The Social Determinants of Adverse Childhood Experiences: An Intersectional Analysis of Place, Access to Resources, and Compounding Effects

Int J Environ Res Public Health. 2022 Aug 27;19(17):10670. doi: 10.3390/ijerph191710670.


Children across all races/ethnicities and income levels experience adverse childhood experiences (ACEs); however, historically excluded children and families must contend with added adversities across ecological levels and within higher-risk conditions due to systemic inequality. In this grounded theory study, the authors examined how health and social service providers (N = 81) from rural and urban counties in Tennessee provided services to low-income families, children exposed to opioids, and children of immigrants. Guided by an intersectional framework, the authors examined how rural and urban settings shaped higher risk conditions for ACEs and impeded access to resources at the individual, group, and community levels. Findings from this study identified additionally marginalized subpopulations and demonstrated how inequitable environments intersect and compound the effects of ACEs. The authors present their Intersectional Nature of ACEs Framework to showcase the relationship between high-risk conditions and sociopolitical and economic circumstances that can worsen the effects of ACEs. Ultimately, the Intersectional Nature of Aces Framework differentiates between ACEs that are consequences of social inequities and ACEs that are inflicted directly by a person. This framework better equips ACEs scholars, policymakers, and stakeholders to address the root causes of inequality and mitigate the effects of ACEs among historically excluded populations.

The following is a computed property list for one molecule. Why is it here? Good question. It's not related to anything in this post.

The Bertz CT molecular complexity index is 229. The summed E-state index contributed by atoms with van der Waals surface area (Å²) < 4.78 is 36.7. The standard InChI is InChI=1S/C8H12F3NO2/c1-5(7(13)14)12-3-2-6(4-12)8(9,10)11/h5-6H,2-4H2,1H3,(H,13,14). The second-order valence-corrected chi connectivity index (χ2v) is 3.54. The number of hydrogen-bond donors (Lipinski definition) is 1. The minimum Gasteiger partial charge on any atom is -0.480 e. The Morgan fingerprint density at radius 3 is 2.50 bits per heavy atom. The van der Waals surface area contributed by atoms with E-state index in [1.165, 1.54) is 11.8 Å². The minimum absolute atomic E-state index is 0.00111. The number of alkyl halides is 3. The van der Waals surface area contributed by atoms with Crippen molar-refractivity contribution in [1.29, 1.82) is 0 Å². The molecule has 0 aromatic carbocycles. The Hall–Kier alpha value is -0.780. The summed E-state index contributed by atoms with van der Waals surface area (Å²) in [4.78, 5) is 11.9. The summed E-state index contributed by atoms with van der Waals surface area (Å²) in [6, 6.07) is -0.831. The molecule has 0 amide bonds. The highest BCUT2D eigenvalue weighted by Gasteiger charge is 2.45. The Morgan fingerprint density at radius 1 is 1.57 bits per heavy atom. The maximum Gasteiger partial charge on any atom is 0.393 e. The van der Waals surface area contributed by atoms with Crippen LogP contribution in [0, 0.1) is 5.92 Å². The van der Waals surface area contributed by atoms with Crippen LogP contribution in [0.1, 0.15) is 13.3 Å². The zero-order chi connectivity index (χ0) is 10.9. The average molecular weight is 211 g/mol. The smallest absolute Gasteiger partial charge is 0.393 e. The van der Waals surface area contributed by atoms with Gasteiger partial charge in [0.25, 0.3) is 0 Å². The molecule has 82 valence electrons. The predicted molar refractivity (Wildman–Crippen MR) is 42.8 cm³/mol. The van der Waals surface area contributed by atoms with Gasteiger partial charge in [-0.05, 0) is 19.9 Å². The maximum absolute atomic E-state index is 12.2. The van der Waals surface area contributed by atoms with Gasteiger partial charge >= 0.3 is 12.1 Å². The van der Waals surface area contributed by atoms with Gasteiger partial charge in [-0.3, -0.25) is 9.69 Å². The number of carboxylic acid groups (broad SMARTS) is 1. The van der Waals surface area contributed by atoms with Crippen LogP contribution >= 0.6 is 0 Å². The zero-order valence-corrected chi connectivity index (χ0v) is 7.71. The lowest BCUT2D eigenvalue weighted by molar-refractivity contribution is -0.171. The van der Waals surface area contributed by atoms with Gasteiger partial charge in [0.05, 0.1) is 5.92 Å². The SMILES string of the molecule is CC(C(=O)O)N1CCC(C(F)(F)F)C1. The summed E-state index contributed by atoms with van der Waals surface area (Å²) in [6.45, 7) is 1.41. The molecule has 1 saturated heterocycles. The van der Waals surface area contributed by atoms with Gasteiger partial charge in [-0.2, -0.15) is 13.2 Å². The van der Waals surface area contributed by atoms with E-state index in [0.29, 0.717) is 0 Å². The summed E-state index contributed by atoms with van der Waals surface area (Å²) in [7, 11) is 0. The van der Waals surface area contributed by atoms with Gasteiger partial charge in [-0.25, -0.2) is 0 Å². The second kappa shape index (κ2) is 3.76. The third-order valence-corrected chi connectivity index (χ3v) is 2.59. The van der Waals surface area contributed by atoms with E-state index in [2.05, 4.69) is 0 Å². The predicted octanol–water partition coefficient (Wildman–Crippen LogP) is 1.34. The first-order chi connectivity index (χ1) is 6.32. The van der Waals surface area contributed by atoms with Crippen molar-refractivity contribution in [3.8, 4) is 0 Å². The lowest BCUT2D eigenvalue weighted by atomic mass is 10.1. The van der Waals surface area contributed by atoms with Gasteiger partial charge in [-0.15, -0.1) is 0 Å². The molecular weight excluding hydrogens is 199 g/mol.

Keywords: adverse childhood experiences; child abuse; child neglect; household dysfunction; intersectionality.

Publication types

  • Research Support, Non-U.S. Gov't

MeSH terms

  • Adverse Childhood Experiences*
  • Humans
  • Poverty
  • Racial Groups
  • Rural Population
  • Social Determinants of Health*

Grants and funding

Support for this research was provided by the Robert Wood Johnson Foundation’s Policies for Action program (Grant #75821). The views expressed here do not necessarily reflect the views of the Foundation.